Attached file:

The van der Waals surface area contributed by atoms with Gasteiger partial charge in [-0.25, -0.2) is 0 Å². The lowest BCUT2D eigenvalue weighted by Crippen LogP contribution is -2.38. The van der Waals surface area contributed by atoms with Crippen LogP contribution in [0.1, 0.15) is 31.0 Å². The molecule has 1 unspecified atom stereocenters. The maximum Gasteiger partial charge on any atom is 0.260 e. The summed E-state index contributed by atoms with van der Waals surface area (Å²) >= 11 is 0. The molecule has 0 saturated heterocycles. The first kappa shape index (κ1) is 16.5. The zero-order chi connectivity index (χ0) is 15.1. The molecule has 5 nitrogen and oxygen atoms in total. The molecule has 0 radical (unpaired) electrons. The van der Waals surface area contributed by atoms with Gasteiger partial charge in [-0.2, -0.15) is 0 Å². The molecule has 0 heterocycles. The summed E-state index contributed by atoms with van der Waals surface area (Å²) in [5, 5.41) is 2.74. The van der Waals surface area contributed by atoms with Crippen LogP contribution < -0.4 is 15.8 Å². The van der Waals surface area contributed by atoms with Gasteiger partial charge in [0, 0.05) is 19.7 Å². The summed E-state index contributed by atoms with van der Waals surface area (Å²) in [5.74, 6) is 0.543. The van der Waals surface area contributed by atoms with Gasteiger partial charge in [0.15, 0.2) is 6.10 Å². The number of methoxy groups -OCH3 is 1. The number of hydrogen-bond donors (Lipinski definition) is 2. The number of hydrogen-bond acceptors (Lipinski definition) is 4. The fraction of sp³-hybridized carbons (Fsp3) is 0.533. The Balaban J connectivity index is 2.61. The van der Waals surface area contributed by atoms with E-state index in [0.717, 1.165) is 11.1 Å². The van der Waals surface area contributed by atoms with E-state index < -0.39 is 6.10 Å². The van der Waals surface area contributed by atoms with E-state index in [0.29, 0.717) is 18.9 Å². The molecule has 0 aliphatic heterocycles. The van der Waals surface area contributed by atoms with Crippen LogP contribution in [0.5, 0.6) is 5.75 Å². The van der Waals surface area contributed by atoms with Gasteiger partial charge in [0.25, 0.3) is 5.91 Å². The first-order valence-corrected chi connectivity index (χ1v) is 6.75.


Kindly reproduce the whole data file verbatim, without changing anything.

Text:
The van der Waals surface area contributed by atoms with Gasteiger partial charge in [-0.25, -0.2) is 0 Å². The lowest BCUT2D eigenvalue weighted by Crippen LogP contribution is -2.38. The van der Waals surface area contributed by atoms with Crippen LogP contribution in [0.1, 0.15) is 31.0 Å². The molecule has 1 unspecified atom stereocenters. The maximum Gasteiger partial charge on any atom is 0.260 e. The summed E-state index contributed by atoms with van der Waals surface area (Å²) >= 11 is 0. The molecule has 0 saturated heterocycles. The first kappa shape index (κ1) is 16.5. The zero-order chi connectivity index (χ0) is 15.1. The molecule has 5 nitrogen and oxygen atoms in total. The molecule has 0 radical (unpaired) electrons. The van der Waals surface area contributed by atoms with Gasteiger partial charge in [-0.2, -0.15) is 0 Å². The molecule has 0 heterocycles. The summed E-state index contributed by atoms with van der Waals surface area (Å²) in [5, 5.41) is 2.74. The van der Waals surface area contributed by atoms with Crippen LogP contribution < -0.4 is 15.8 Å². The van der Waals surface area contributed by atoms with Gasteiger partial charge in [0, 0.05) is 19.7 Å². The summed E-state index contributed by atoms with van der Waals surface area (Å²) in [5.74, 6) is 0.543. The van der Waals surface area contributed by atoms with Gasteiger partial charge in [0.15, 0.2) is 6.10 Å². The number of methoxy groups -OCH3 is 1. The number of hydrogen-bond donors (Lipinski definition) is 2. The number of hydrogen-bond acceptors (Lipinski definition) is 4. The fraction of sp³-hybridized carbons (Fsp3) is 0.533. The Balaban J connectivity index is 2.61. The van der Waals surface area contributed by atoms with E-state index in [0.717, 1.165) is 11.1 Å². The van der Waals surface area contributed by atoms with E-state index < -0.39 is 6.10 Å². The van der Waals surface area contributed by atoms with E-state index in [0.29, 0.717) is 18.9 Å². The molecule has 0 aliphatic heterocycles. The van der Waals surface area contributed by atoms with Crippen LogP contribution in [0.5, 0.6) is 5.75 Å². The van der Waals surface area contributed by atoms with Gasteiger partial charge in [0.25, 0.3) is 5.91 Å². The first-order valence-corrected chi connectivity index (χ1v) is 6.75.